Articles/Teaching Children with Autism to Mind-Read through Therapeutic Riding

Teaching Children with Autism to Mind-Read through Therapeutic Riding

Autism is a complex disorder that affects many aspects of a child’s functioning.


Social and communicative development are particularly disrupted, even in individuals who are of non-verbal intelligence, and these difficulties are exacerbated by rigid behavior patters, obsessional and routines. Although the ´enigma’ of autism has inspired an enormous amount of research the causes of condition remain poorly understood. Ritvo (1976)  was the first author to consider the autistic syndrome as a disease of the central nervous system as well as one of the first to come up with the importance of cognitive deficits in autism. However Cognitive Theory for autism has been proposed  in studies by Frith and Baron-Cohen and Col. (1985). These studies showed that autistic children, even those classified as high functioning, are unable to attribute intentional states to others. Recent studies of young, normal children have stressed the importance of the development of  the “theory of mind” and it is around this area that is suggested this study.

The Theory of mind is an interesting  expression used to describe the ability to infer other people’s mental state ( their thoughts, beliefs, desires, intentions, etc), and the ability to use this information to interpret what they say, make sense of their behavior and predict what they will do next. Using a false belief task, for instance if the child knows the money is in the old china vase but Burglar Bill thinks it is in the desk drawer; when asked where Burglar Bill would look for the money the child should judge that he will look in the  wrong place-the desk drawer. Wimmer and Perner showed that children of around 4 years old were able to pass such a test.
On tests of false belief comprehension, children with autism make more erros than both normal and learning disable children of a younger mental age. In addition children with Down syndrome had a performance as good as normal children, in the same four- year-old age rate. This discovery of a specific difficulty in autism attributed mental states, has been shown in many studies. The theory that people with autism are harmed in the process called- mindblindness- may explain the distinction between what people with autism can do and can not do in a laboratory situation compared with others.  Baron-Cohen (1991) pointed out that for most of people mind reading comes as naturally as walking or chewing. They consequently deduce what other people know and what they don’t, and they understand implicitly that thoughts and feelings are revealed in gestures, facial expressions and tone of voice. An autistic person may sense none of this.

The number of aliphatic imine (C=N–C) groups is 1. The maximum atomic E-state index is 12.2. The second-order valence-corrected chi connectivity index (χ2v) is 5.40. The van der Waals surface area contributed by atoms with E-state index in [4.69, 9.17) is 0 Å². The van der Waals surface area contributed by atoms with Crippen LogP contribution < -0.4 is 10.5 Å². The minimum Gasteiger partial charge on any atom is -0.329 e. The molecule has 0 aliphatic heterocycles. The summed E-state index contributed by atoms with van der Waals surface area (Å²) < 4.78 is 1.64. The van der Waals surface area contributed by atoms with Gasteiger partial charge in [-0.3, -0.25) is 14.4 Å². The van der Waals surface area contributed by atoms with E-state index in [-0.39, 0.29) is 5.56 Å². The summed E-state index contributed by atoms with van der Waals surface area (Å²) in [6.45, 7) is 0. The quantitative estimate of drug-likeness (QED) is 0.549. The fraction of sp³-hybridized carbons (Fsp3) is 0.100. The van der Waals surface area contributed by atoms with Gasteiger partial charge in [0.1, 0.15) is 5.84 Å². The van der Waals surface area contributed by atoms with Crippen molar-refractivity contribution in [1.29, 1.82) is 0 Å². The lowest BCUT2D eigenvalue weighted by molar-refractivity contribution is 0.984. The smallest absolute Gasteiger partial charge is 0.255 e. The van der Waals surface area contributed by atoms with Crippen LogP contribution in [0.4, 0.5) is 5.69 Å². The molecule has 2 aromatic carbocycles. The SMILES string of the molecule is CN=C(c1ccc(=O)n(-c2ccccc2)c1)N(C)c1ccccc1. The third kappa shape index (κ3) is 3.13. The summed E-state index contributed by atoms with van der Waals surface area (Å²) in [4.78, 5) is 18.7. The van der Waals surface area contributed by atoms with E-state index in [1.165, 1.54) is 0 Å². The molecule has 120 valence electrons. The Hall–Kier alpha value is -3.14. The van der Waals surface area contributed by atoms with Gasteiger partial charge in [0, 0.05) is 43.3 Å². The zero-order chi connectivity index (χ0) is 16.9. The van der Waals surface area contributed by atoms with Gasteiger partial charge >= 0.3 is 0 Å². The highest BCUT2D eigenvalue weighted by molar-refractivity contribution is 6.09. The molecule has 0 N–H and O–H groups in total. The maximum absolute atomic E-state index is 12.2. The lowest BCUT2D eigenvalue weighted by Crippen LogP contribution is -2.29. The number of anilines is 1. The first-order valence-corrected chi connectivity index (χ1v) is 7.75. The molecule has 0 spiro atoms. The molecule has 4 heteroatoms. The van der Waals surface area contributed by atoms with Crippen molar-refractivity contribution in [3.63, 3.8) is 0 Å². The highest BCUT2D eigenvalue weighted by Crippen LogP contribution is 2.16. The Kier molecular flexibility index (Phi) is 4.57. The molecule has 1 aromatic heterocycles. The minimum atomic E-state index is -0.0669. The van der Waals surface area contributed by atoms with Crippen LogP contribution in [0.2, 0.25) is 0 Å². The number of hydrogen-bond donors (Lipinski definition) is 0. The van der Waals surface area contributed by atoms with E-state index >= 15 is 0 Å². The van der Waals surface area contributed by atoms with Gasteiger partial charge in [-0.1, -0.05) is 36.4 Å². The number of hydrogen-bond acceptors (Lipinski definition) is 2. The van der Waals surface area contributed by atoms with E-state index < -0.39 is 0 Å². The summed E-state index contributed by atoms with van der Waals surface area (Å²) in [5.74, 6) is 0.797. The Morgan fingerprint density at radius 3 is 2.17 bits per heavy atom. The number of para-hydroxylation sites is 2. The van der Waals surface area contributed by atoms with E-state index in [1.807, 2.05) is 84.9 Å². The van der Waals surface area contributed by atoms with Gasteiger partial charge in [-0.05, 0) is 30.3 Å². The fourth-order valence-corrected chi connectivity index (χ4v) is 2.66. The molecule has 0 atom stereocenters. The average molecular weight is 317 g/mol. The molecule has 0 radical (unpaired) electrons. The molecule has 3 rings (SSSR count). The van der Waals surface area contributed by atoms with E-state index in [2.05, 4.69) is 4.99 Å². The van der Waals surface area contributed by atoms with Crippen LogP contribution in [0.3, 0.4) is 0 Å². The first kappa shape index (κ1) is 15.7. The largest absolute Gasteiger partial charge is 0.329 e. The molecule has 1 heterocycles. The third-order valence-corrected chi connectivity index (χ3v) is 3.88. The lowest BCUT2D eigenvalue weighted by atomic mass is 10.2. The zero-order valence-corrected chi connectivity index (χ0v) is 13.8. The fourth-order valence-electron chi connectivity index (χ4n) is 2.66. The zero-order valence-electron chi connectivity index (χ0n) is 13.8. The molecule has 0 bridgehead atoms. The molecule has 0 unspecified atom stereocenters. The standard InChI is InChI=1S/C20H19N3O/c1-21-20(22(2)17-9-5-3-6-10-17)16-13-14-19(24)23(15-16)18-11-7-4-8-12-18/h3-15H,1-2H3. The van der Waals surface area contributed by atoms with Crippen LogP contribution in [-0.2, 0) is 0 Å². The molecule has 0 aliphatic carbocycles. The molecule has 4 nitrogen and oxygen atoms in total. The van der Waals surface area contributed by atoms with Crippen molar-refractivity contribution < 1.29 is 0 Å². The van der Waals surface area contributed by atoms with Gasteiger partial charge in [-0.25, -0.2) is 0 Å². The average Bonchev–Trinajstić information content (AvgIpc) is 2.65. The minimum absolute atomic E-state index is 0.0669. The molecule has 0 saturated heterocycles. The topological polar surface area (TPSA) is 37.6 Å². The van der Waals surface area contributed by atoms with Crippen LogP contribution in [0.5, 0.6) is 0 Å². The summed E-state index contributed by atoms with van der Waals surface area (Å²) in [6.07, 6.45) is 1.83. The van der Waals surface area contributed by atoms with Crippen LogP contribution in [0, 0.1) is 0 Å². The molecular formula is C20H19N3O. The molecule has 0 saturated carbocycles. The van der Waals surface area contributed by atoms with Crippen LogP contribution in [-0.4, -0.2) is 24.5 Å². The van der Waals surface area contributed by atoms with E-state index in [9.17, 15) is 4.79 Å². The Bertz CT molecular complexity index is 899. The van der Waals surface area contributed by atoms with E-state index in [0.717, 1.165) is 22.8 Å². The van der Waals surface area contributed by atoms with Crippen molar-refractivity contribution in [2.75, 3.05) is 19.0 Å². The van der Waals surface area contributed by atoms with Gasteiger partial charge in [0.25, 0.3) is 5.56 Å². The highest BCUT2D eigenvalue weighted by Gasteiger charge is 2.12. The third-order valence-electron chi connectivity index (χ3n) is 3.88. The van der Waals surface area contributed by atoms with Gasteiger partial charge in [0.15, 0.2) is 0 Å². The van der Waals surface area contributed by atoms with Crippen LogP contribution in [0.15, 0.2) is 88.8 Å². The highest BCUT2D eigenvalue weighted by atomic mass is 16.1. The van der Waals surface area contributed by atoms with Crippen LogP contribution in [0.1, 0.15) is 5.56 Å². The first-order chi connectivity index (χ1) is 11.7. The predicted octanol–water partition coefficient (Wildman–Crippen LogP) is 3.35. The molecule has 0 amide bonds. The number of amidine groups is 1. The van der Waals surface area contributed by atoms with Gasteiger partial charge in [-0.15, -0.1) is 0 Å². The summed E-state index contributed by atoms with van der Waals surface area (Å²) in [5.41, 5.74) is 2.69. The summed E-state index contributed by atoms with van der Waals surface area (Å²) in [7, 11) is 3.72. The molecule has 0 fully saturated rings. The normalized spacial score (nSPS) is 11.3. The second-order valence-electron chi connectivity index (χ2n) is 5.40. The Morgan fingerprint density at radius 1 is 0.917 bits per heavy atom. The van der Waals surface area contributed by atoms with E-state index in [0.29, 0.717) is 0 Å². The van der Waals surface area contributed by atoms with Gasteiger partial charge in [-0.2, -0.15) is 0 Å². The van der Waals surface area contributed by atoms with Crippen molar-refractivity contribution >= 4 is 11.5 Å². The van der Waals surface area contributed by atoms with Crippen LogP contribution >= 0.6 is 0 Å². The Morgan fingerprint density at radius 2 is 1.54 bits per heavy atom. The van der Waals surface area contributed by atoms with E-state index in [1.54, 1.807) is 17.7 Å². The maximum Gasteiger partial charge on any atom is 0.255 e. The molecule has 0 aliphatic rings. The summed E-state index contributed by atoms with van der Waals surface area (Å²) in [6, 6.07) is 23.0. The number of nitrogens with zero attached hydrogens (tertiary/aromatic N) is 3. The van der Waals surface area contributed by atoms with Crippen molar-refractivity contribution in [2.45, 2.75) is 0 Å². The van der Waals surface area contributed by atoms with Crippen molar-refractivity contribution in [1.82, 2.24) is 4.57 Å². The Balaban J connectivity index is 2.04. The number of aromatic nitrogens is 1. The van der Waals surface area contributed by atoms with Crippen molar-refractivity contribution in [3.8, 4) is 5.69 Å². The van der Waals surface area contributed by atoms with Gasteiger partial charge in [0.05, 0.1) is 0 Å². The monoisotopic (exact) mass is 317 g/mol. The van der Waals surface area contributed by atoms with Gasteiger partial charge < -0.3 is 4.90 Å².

In this article, we report the results in Theory of Mind process with autistic children, aged between 4 and 10 years, with a language age of at least a 5 year old level. The experimental study was based in the Read-Mind program created by Simon Baron-Cohen at Cambridge University and London University being developed in the Therapeutic Riding Centre -EquoAmigos.
The program aims to enhance the comprehension about mental state concepts and the skills associated  with understanding other’s mind.

The five levels of mental state teaching:

LEVEL 1Photographic facial
Simple perspective takingSensoriomotor play
LEVEL 2Schematic facial recognition
Complex perspective takingFunctional play
< 2 examples)
LEVEL 3Situation- based emotions
Seeing leads to knowing(self/other)Functional play
(> 2 examples)
LEVEL 4Desire-based emotions
True belief/action
Pretend play
(< 2 examples)
LEVEL 5Belief-based emotions
False beliefPretend play
(>2 examples)


The periodicity was once a week during four months
Was established a baseline (i.e. to determine the level at which teaching should commence)
The materials was used at each stage according to the patient`s response
The teaching procedures to be followed


We were surprised to find that significant changes occurred in the specific areas selected after only a relatively brief training period, and that these improvements were maintained long after intervention ceased


  1. Baron-Cohen, S., Campbell, r., Karmiloff-Smith, A., Grant, J. And Walker, J. ( 1995). Are children with autism blind to the mentalistic significance of the eyes? British Journal of Developmental Phychology
  2. Swettenham, J.S., Gomez, J. C., Baron-Cohen, S. and Walsh, S. ( 1996). What´s inside a person´s head? Conceiving of the mind as a camera helps children with autism develop an alternative theory of mind. Cognitive Neuropsychiatry.
  3. Leslie, A.M. and Thaiss, l. ( 1992). Domain specificith in conceptual development: evidence from autim. Cognition, 43, 225-251
  4. Baron-Cohen, S.,(1995). Mindblindness. Cambridge, MA; MIT Press
  5. Charman, T. e Baron-Cohen, S. (1992). Understanding drawings and beliefs: A further test of the metarepresentation theory of autism. Journal of Child Psychology and Psychiatry, 33, 1105-1112.

Dra Mylena Medeiros- Fisioterapeuta

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